When we say Death.

Eva Dan-Yusuf
4 min readDec 13, 2021
Photo by Mathilda Khoo

Today I sat down to mentally write out my newsletter for the week on the reason for the season, when a striking thought came to mind.

Whenever I want to write, I start out mentally conceiving the idea. Then I allow it ruminate in my head for a few days or weeks depending on what it is I want to write about. I do this so my thoughts can concretize, add weight and I would have thought things through to the best of my knowledge. For areas I am not clear on, I do a little research to ensure I am communicating what is really in my head.

However, for todays post, I had one of those very clear moments where everything just comes complete in your mind, begging you to let it out to the world. No few days/years, no overthinking, just a clean clear thought.

As believers (People who believe in Jesus Christ and have accepted his gift of salvation), when we say to die or speak of death we mean eternal separation from God.

When I say this aloud to myself, it sounds as though when we give this context, we do not really mean like to “die die” we mean the Christian version which is to be separated from God. So we don’t actually die but we are separated from God which is actually a really bad thing too. Sadly, this concern pops in my head because of the mix of reality I have suffered having existed in a world without Christ for so long, encouraged by the culture. Regardless of the reasons, when we say die, we mean it literally and every wise.

When the branch of a tree is cut off from the tree (its supply, it source, its essence), the branch literally dies. It may still look as though it has everything figured out but it is dead. What happens next is we begin to see the effects of death on the branch as the days unfold. We begin to see decay, rottenness, stiffness, hardness etc. Signs and symbols that life has gone out of the branch and it is dead. As the effect of death become more evident, we begin to see little or no use for the branch and the next logical step is to have it thrown away.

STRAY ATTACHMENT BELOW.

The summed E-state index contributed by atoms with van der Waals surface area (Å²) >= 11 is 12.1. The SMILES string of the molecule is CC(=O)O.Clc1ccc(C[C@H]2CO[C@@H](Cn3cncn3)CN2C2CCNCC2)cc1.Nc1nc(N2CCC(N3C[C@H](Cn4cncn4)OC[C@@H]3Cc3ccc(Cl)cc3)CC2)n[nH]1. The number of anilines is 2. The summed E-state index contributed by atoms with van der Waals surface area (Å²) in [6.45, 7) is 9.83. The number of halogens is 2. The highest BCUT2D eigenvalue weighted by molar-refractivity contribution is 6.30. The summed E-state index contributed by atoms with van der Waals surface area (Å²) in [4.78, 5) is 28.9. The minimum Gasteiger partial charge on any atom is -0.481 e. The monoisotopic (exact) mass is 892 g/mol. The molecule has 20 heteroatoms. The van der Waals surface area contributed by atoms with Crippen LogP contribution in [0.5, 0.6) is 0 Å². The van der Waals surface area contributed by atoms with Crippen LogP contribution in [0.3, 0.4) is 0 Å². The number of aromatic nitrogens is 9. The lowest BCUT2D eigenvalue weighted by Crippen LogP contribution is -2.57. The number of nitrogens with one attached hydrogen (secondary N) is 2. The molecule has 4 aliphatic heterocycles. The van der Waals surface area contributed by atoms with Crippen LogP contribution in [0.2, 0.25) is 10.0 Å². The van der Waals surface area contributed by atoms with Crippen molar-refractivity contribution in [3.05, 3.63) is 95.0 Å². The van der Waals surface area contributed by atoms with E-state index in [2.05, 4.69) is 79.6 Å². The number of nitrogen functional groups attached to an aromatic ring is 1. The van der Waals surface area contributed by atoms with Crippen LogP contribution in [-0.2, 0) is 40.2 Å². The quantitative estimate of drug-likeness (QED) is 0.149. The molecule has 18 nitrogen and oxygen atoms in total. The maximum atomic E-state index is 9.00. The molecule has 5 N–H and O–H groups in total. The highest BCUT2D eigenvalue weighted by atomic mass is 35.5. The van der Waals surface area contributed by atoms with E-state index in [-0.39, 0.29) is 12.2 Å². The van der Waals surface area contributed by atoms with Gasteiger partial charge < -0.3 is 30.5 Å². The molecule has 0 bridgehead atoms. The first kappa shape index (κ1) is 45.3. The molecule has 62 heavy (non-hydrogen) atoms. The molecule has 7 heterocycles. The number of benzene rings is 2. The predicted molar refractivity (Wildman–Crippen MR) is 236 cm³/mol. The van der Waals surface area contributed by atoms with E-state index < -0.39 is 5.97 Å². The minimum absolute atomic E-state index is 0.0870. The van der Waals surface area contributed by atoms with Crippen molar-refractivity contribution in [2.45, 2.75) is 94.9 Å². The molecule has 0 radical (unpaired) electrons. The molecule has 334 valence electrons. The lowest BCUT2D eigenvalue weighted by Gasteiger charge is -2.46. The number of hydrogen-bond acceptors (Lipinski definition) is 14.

Using this illustration, you should be able to see the effects of death all around us because we still have a world full of people separated from Christ (our supply, our source, our essence), people who are literally dead. What is happening now is we see the effects of death. The depravity, moral decay, lack of humanity, rottenness, people seeking rights to molest children with the defense of preference, injustice, murder, trafficking a fellow image bearer (human being) to be used as a tool for sexual pleasure, degrading and belittling the value that Christ paid for. We see the hardness, the increasing way we get unaffected by the effects of death and get to some point where we conceive thoughts like “but they deserved it” etc.

If you pay close attention to dead things, or if you watch some archeological shows or medical shows where there’s always this morgue expert all the detectives go to, the more the days/years go by the more effect death has on the item/person. You hear them excavate a finding and can tell you how long its being dead for because of the effects of death. Death continues to have its effects as the years go by and it gets worse and worse.

So now, imagine how the world will get with this many people separated from God.

This is not to cause your heart to be afraid but to make you aware of what death is and what precious gift you have, having the life of Christ. This is also to spur you to boldly carry the message of the good news of redemption wherever you go. This is why the gospel is good news. It is here to resurrect. To bring dead men back to life literally. In what Christ has done, we do not throw away a person because of how dead they are, we seek to bring them to the one who can make them alive again. Once a person is back to life, imagine the fruit of life that each person can bear and its effect on the world.

So go… Tell it on the mountain, over the hills and everywhere as the song writer says. Life has come to us in Jesus.



Eva Dan-Yusuf

I look eagerly to the future but I like to see the details in the present. Founder SheNation Initiatives, CJO Fireworks